These almost brand new shoes

Glass Blue Running Shoe

These almost brand new shoes, like all of ours, have a story. They belonged to my sister, Gail.

Gail was the third in a family of 4 kids. My mom always said Gail was shy, the one child in our boisterous group who held back with strangers, was the last to break out in a smile or laugh.

She grew up, went to school, flourished. When she was a sophomore in High School, she met a boy, a senior. She ‘fell in love’ and soon was expecting her first child. An early marriage and two more children kept her very busy. She worked nights as a nurses’ aid for many years while she tried to get some sleep during the day while her husband worked.

He got a good job in another state, they moved, but eventually that marriage failed, was followed by a second marriage, and one more child. After a few years, Gail was on her own again, working and taking classes, studying to become an Operating Room Tech (ORT).

Luckily for our family, Gail and her kids moved back to Wisconsin. She worked in a hospital and went to school.  Her goal was to become a nurse. She succeeded! She graduated, had a better income, her children were older and could help at home, and she had family around.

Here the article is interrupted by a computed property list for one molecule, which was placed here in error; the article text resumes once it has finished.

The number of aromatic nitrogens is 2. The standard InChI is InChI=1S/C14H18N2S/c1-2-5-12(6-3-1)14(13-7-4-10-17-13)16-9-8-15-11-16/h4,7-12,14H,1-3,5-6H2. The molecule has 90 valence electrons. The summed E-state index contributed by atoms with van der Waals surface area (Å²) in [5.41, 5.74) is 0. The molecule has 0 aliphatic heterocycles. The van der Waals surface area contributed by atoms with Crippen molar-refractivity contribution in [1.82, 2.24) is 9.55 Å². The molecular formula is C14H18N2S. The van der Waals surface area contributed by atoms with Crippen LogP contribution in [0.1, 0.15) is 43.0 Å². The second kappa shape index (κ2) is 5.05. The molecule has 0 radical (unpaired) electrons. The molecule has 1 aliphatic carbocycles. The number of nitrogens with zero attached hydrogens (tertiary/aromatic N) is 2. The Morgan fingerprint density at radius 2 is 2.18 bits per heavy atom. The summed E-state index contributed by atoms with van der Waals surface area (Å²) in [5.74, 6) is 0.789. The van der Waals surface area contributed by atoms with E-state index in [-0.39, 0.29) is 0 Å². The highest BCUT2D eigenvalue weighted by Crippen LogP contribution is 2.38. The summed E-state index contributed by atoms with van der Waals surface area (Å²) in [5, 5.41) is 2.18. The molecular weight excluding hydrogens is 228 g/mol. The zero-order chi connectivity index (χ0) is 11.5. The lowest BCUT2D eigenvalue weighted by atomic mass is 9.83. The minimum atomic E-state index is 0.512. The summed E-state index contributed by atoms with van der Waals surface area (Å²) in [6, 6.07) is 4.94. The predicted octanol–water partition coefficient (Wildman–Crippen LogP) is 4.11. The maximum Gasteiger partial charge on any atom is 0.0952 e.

Looking for adventure, or security perhaps, Gail joined the Army Reserves.  Our collective memories remember this period of her life as a good and happy one for her. She met and married a service man, travelled to Europe, worked in field hospitals, and then settled into a new life in Alaska.

During the Gulf War, she was called to serve in a military hospital in Germany. While she was deployed, her Army husband cheated her out of her home and savings. When she returned, she packed up what was left, and drove from Fairbanks, Alaska to Wisconsin. She wasn’t alone; she had her dog and cat for company.

She had several good years in the active reserves in Ohio, retired and moved back to WI for a few years. We loved having her back with us. Eventually she retired, packed up her dog, and moved in with her daughter in Florida. Life was very good for a few years. She had enough income to travel and visit her family in multiple locations, always driving across the country. Both her daughters ordered shoes on line and encouraged her to do the same! She loved being with them.

On a trip to Kansas for a granddaughter’s wedding, she had trouble walking, kept falling. A week after she returned to Florida, she was diagnosed with a Glioblastoma brain tumor in September. 

She died in March.  The shoes were never worn.

-Mary

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